Calculating the likelihood of local, regional or global wars is hard. Given human history and current behavior of governments around the world, the odds, unfortunately, are increasing. Add in terrorism and the odds of a small impact to your life from war somewhere are greater than 1 in 10, depending on the time period in question. A larger widespread man-made disaster impacting fuel prices are probably in the 1 in 20 to 1 in 50 range. Smaller conflicts around the globe have been letting off steam since the WWII. Over the past decade antagonism has been building up between many groups around the world. A big example is radical Islam and anyone who opposes it. Increasing demand of growing populations for land and resources will also raise tensions.
What are the Odds of Financial Collapse?
Financial collapse has happened many times before, with smaller short term recessions and full blown depressions. We are seeing major financial problems periodically throughout the world. Combine financial instability with increased instability in the middle east and you increase the odds of at least a global recession if not a full global financial failure. Add a full war into the mix and the odds go way up. Many people believe it is almost inevitable that we will see massive inflation based on government spending and monetary policy from 2005 through 2017. Even if its not the end of the world, we can expect some serious financial events because of government deficit spending, the same thing that would happen if we spent more than we had individually (just multiply it by billions of dollars).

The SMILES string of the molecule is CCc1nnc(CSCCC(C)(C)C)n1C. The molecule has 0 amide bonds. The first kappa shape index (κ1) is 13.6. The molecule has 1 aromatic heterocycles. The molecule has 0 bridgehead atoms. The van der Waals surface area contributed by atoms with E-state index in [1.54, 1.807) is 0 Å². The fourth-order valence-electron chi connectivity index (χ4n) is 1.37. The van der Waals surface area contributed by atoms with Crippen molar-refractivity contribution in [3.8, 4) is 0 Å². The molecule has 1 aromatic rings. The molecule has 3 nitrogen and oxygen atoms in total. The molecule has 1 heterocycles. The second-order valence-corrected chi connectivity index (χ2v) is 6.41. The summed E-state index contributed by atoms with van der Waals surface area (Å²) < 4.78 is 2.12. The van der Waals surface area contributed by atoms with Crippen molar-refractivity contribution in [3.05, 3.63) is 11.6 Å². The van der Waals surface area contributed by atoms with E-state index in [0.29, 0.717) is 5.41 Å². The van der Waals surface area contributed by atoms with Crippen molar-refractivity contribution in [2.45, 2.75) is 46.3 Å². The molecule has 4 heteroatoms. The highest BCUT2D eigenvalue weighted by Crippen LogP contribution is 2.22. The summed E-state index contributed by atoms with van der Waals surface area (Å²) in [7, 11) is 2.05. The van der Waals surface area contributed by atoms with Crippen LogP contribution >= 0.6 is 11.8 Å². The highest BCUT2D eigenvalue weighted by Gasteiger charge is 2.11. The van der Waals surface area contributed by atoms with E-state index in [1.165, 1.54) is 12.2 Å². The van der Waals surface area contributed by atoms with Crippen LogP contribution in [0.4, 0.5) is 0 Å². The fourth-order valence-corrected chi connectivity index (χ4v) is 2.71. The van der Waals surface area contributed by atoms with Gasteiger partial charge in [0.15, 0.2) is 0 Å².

What are the Odds of an Electro Magnetic Pulse (EMP) as the result of a nuclear weapon going off?
Many preppers fear this attack. We agree it would be serious. What does an EMP do? If a nuclear bomb were exploded high in the atmosphere over the east coast, nearly that entire area would be without power in a few minutes. The EMP doesn’t hurt people directly, but an EMP can damage/destroy electronics within range of the pulse. The odds of an EMP attack are probably comparable to a lighting strike or global war, so it's unlikely but not impossible. The recovery time for an EMP could be weeks, months or years, depending on the scope of the attack and the scope of damage to the electrical grid nationally.
See Electromagnetic Pulse (EMP) – What You Need to Know for more information.
Note: The situation with EMP attack may be heating up, due to recent activities in North Korea. WND.com reports:
What are the Odds of a Major Solar Flare Hitting the Earth?
A major solar flare or large Coronal Mass Ejection (CME) would be similar to the EMP from a nuke. The question is, “How big it might the CME be?” Solar flares hit earth regularly, and odds are that a big one will hit earth eventually. The question we can't answer is when and how big. A big one solar flare could occur anytime, or not occur for another 300 years.